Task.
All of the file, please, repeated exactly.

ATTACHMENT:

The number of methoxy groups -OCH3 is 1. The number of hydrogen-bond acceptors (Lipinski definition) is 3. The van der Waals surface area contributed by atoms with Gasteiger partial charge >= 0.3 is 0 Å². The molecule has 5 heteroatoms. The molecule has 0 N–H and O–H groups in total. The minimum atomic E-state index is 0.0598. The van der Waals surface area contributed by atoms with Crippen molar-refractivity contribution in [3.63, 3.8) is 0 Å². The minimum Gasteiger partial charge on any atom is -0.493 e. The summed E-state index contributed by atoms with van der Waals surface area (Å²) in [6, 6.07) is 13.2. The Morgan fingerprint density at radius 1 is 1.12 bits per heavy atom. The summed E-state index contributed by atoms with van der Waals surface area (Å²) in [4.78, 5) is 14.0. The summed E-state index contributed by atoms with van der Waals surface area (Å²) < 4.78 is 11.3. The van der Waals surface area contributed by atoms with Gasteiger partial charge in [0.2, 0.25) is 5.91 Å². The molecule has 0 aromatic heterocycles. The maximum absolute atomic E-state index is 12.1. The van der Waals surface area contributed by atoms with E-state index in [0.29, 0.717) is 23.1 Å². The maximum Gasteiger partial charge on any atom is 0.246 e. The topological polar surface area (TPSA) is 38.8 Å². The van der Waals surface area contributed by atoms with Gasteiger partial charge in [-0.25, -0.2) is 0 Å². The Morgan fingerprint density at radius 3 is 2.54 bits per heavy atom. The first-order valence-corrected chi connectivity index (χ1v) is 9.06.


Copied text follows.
The number of methoxy groups -OCH3 is 1. The number of hydrogen-bond acceptors (Lipinski definition) is 3. The van der Waals surface area contributed by atoms with Gasteiger partial charge >= 0.3 is 0 Å². The molecule has 5 heteroatoms. The molecule has 0 N–H and O–H groups in total. The minimum atomic E-state index is 0.0598. The van der Waals surface area contributed by atoms with Crippen molar-refractivity contribution in [3.63, 3.8) is 0 Å². The minimum Gasteiger partial charge on any atom is -0.493 e. The summed E-state index contributed by atoms with van der Waals surface area (Å²) in [6, 6.07) is 13.2. The Morgan fingerprint density at radius 1 is 1.12 bits per heavy atom. The summed E-state index contributed by atoms with van der Waals surface area (Å²) in [4.78, 5) is 14.0. The summed E-state index contributed by atoms with van der Waals surface area (Å²) < 4.78 is 11.3. The van der Waals surface area contributed by atoms with Gasteiger partial charge in [0.2, 0.25) is 5.91 Å². The molecule has 0 aromatic heterocycles. The maximum absolute atomic E-state index is 12.1. The van der Waals surface area contributed by atoms with E-state index in [0.29, 0.717) is 23.1 Å². The maximum Gasteiger partial charge on any atom is 0.246 e. The topological polar surface area (TPSA) is 38.8 Å². The van der Waals surface area contributed by atoms with Gasteiger partial charge in [-0.25, -0.2) is 0 Å². The Morgan fingerprint density at radius 3 is 2.54 bits per heavy atom. The first-order valence-corrected chi connectivity index (χ1v) is 9.06.